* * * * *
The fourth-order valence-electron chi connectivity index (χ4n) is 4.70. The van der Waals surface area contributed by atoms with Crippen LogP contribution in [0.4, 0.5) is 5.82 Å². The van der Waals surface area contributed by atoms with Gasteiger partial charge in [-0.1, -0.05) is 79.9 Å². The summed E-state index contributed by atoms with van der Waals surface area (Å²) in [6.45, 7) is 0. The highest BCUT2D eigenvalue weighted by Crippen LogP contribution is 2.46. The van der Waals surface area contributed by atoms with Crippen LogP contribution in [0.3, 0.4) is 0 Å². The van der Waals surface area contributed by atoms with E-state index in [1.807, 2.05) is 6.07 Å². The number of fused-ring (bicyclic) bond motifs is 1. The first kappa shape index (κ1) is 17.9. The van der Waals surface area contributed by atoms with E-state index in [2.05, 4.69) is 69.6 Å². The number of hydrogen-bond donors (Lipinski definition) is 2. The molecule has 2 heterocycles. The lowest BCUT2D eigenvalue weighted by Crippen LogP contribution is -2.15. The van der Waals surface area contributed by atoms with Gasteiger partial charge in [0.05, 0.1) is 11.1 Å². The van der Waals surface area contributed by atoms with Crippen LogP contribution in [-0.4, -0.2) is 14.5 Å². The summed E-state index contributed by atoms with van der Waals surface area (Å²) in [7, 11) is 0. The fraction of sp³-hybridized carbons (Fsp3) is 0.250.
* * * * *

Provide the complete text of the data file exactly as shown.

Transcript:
The fourth-order valence-electron chi connectivity index (χ4n) is 4.70. The van der Waals surface area contributed by atoms with Crippen LogP contribution in [0.4, 0.5) is 5.82 Å². The van der Waals surface area contributed by atoms with Gasteiger partial charge in [-0.1, -0.05) is 79.9 Å². The summed E-state index contributed by atoms with van der Waals surface area (Å²) in [6.45, 7) is 0. The highest BCUT2D eigenvalue weighted by Crippen LogP contribution is 2.46. The van der Waals surface area contributed by atoms with Crippen LogP contribution in [0.3, 0.4) is 0 Å². The van der Waals surface area contributed by atoms with E-state index in [1.807, 2.05) is 6.07 Å². The number of fused-ring (bicyclic) bond motifs is 1. The first kappa shape index (κ1) is 17.9. The van der Waals surface area contributed by atoms with E-state index in [2.05, 4.69) is 69.6 Å². The number of hydrogen-bond donors (Lipinski definition) is 2. The molecule has 2 heterocycles. The lowest BCUT2D eigenvalue weighted by Crippen LogP contribution is -2.15. The van der Waals surface area contributed by atoms with Gasteiger partial charge in [0.05, 0.1) is 11.1 Å². The van der Waals surface area contributed by atoms with Crippen LogP contribution in [-0.4, -0.2) is 14.5 Å². The summed E-state index contributed by atoms with van der Waals surface area (Å²) in [7, 11) is 0. The fraction of sp³-hybridized carbons (Fsp3) is 0.250.